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Tuesday, 14 June 2011

Why connections in field theory

The main reasons why connections on fibre bundles play a prominent role in many contemporary field models lie in the fact that they enable us to deal with invariantly defined objects. Gauge theory shows clearly that this is a basic physical principle.

In gauge theory, connections on principal bundles are well known to provide the mathematical description of gauge potentials of the fundamental interactions. Furthemore, since the characteristic classes of principal bundles are expressed in terms of the gauge strength, one also meets the topological phenomena in classical and quantum gauge models, e. g., anomalies. All gauge gravitation models belong to the class of metric-affine theories where a pseudo-Riemannian metric and a linear (non-symmetric) connection on a world manifold are considered on the same footing as independent dynamic variables.

Though gauge theory has made great progress in describing fundamental interactions, it is a particular case of field theories on fibre bundles. Differential geometry of fibre bundles and formalism of jet manifolds give the adequate mathematical formulation of classical field theory, where fields are represented by sections of fibre bundles. This formulation also is applied to classical mechanics seen as particular field theory on fibre bundles over the time axis. In summary, connections are the main ingredient in describing dynamic systems on fibre bundles, and in Lagrangian and Hamiltonian machineries. Any dynamic equation on a fibre bundle, by definition, is a connection.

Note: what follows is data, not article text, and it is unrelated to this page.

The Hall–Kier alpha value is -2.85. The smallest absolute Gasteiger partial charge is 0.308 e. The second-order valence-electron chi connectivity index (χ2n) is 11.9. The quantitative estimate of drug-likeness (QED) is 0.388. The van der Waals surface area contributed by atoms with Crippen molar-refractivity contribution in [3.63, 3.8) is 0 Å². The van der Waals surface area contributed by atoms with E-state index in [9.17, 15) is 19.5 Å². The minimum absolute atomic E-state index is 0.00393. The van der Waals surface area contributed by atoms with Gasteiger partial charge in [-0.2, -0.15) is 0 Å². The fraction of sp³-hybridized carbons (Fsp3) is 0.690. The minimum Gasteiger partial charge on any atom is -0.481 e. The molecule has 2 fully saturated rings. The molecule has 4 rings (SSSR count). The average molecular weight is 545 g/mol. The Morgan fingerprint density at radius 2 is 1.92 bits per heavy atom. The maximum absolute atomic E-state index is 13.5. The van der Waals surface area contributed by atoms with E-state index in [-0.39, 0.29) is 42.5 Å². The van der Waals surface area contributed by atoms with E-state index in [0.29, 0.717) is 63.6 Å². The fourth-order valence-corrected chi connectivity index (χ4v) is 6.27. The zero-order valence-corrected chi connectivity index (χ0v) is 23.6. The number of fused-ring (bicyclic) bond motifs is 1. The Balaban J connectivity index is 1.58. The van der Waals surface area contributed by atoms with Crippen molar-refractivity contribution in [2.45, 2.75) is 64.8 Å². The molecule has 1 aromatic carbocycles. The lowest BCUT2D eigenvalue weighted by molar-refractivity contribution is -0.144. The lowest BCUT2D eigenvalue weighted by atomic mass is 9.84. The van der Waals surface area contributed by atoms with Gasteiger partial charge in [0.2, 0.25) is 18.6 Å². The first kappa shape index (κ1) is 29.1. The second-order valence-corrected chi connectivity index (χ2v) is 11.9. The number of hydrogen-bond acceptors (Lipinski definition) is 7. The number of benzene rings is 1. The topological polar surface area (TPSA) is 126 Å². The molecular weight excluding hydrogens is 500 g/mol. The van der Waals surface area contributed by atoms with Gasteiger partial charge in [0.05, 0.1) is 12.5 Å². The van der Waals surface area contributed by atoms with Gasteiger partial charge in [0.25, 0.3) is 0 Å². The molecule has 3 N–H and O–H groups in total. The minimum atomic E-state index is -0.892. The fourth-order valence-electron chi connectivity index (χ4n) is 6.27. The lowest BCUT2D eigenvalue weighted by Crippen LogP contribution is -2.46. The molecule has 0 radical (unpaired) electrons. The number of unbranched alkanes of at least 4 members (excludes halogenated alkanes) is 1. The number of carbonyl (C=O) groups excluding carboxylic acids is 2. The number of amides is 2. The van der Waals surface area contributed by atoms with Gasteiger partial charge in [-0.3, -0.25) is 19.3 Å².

Jet manifolds provide the appropriate language for theory of (non-linear) differential operators and equations, the calculus of variations, and Lagrangian and Hamiltonian formalisms. For this reason, one usually follows the general definition of connections as sections of jet bundles in order to include them in a natural way in describing field dynamics.

In quantum field models, requiring theory of Hilbert and other infinite-dimensional linear spaces, the concept of a connection is rather new. It is phrased in algebraic terms as a connection on modules and sheaves. This notion is equivalent to the above mentioned geometric ones in the case of structure modules of fibre bundles. Extended to the case of modules over graded commutative and non-commutative algebras, it provides the language of supergeometry and non-commutative geometry.


L. Mangiarotti, G. Sardanashvily, Connections in Classical and Quantum Field Theory (WS, 2000)

G. Giachetta, L. Mangiarotti, G. Sardanashvily, Advanced Classical Field Theory (WS, 2009)

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